Background: Anomalous aortic origin of a coronary artery (AAOCA) from the opposite sinus traveling between the aorta and pulmonary artery is associated with ischemia and sudden death. Methods: A retrospective review of 36 patients (23 male) who underwent operation between October 1992 and August 2008 for AAOCA was performed. Median age was 47 years (range, 13 to 82 years). Angina, shortness of breath, or syncope was present in 29 (81%), and 9 of 21 (43%) had an abnormal stress test. Coronary or computed tomographic angiography demonstrated an anomalous left main coronary artery arising from the right sinus in 13 (36%), right coronary artery arising from the left sinus in 21 (58%), and left anterior descending artery arising from the right sinus traveling between the aorta and pulmonary artery in 2 (5%). An intramural course was identified on preoperative imaging in 34 (94%). Although no patients had significant associated atherosclerotic coronary artery disease, 5 (14%) had previous acute myocardial infarction related to the AAOCA. Results: Operation included coronary artery bypass grafting in 14 patients and unroofing in 22; 6 patients had associated cardiac procedures performed. There were no early deaths. There was one late death secondary to a subdural bleed. At follow-up (mean 1.1 years; maximum 14 years), chest pain recurred in 1 patient who had coronary artery bypass grafting. No recurrent symptoms were noted in the unroofing group. Conclusions: Unroofing of an anomalous coronary artery can be performed safely with excellent results in the majority of patients. When concomitant atherosclerotic coronary artery disease is present, coronary artery bypass grafting is an appropriate alternative.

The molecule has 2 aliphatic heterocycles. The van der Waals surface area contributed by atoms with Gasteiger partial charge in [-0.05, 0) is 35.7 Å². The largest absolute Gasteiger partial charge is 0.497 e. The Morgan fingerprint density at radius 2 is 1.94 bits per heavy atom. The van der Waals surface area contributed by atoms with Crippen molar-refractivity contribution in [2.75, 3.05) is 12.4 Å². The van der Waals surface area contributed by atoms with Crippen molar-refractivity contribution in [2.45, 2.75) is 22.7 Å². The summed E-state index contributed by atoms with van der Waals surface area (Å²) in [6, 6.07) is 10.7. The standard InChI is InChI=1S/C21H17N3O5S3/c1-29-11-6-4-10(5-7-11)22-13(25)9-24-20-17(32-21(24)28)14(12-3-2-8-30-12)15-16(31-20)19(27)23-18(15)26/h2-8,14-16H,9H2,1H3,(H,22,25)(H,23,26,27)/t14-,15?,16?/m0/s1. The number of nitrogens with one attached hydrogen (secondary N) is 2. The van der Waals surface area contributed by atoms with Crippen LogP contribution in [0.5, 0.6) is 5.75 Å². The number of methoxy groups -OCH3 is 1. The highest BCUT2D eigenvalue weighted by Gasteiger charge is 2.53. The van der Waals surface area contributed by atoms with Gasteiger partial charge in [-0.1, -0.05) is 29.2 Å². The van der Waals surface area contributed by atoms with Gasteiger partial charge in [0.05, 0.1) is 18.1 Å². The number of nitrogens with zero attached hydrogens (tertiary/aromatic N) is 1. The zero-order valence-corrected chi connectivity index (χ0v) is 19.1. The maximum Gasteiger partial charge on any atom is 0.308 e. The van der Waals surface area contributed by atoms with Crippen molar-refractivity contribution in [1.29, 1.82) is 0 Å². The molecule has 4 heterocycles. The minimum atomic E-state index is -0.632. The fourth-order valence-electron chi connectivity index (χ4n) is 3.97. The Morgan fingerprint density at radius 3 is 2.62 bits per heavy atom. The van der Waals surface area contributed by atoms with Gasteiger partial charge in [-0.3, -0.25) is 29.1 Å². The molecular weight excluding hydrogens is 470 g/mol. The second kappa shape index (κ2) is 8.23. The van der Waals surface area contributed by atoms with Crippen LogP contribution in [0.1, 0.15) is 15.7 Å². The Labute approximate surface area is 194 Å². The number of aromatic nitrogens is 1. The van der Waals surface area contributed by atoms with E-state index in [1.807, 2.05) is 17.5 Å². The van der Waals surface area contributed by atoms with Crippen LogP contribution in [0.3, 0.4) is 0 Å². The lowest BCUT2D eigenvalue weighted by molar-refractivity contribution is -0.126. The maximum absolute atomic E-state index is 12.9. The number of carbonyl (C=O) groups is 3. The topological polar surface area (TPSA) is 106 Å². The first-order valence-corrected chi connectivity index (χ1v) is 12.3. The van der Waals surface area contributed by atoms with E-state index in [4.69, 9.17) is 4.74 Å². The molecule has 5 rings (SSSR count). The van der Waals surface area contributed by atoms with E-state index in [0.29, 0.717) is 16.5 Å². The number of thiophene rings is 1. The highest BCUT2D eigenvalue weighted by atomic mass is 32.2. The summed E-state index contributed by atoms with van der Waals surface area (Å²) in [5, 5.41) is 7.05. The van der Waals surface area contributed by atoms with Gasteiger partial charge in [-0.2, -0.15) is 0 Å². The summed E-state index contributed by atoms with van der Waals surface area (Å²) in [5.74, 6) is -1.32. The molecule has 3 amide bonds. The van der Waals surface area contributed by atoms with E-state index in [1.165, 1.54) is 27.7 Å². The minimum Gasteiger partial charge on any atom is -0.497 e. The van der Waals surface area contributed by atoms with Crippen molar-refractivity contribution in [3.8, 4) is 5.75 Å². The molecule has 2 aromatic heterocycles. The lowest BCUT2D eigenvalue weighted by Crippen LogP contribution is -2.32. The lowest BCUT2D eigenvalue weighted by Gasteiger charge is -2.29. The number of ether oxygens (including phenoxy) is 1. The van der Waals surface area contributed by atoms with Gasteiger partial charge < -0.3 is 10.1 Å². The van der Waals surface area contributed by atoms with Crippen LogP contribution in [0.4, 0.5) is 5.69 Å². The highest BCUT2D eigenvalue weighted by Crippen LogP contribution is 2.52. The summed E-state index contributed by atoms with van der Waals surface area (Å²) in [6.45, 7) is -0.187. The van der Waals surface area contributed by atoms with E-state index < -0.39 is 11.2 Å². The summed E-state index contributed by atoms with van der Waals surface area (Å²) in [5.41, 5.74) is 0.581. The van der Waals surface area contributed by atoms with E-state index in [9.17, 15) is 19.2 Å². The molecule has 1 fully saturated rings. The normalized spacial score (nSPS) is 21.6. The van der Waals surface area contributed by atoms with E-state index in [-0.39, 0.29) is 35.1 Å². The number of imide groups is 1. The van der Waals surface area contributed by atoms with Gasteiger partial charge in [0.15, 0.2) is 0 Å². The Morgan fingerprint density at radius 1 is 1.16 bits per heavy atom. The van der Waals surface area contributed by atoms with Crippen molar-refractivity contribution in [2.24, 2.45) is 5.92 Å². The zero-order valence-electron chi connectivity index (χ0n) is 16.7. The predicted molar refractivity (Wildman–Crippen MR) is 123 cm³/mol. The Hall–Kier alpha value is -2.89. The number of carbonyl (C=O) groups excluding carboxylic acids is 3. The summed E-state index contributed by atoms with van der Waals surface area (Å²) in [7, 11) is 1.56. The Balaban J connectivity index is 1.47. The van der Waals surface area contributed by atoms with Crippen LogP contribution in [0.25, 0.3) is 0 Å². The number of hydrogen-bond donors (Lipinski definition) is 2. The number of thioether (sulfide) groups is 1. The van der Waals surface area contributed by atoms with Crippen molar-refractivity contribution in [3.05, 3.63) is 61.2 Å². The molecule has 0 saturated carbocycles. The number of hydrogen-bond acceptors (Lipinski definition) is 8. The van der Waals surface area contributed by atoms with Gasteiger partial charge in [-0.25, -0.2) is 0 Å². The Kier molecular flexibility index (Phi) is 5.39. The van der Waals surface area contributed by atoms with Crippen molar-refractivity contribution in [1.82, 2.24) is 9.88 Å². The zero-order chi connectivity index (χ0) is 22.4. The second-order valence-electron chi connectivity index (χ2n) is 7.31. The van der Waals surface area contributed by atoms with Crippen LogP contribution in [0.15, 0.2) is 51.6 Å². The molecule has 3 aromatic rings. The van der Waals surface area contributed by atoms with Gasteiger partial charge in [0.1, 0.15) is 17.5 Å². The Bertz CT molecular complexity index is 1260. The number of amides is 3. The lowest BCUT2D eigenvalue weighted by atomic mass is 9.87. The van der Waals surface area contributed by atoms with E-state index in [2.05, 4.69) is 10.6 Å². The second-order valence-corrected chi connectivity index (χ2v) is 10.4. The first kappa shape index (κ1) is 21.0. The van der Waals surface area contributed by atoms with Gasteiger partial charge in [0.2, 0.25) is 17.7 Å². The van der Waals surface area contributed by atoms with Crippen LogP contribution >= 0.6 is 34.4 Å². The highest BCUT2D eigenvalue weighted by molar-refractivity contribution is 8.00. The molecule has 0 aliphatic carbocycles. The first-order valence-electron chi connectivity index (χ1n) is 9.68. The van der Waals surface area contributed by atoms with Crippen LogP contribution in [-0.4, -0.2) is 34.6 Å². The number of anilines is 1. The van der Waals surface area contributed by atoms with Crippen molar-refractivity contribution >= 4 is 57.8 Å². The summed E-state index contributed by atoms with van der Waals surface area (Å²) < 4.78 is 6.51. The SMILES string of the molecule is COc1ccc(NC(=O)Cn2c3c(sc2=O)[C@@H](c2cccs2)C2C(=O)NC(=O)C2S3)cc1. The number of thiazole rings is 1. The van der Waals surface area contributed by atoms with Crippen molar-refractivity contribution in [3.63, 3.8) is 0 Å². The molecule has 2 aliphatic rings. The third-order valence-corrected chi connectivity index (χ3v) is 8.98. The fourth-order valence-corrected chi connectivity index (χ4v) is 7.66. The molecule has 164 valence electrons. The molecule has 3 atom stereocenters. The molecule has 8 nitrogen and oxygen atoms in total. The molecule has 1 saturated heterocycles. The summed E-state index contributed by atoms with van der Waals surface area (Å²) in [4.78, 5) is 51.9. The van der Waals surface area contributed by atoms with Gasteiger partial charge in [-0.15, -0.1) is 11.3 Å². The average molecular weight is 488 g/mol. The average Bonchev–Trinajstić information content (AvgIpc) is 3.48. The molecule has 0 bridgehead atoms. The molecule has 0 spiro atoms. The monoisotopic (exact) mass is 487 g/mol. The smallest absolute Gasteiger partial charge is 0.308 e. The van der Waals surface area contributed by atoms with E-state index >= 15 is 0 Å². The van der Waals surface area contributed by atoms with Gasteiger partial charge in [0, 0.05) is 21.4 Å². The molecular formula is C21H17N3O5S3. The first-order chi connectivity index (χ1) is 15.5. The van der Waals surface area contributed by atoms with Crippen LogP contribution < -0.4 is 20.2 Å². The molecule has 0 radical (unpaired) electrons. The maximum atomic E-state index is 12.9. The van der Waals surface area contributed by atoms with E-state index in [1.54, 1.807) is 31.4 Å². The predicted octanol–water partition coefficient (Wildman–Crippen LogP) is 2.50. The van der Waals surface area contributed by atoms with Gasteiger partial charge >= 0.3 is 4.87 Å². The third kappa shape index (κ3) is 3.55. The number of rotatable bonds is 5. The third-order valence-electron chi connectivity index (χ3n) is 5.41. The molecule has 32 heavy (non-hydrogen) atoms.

ASJC Scopus subject areas
- Pulmonary and Respiratory Medicine
- Cardiology and Cardiovascular Medicine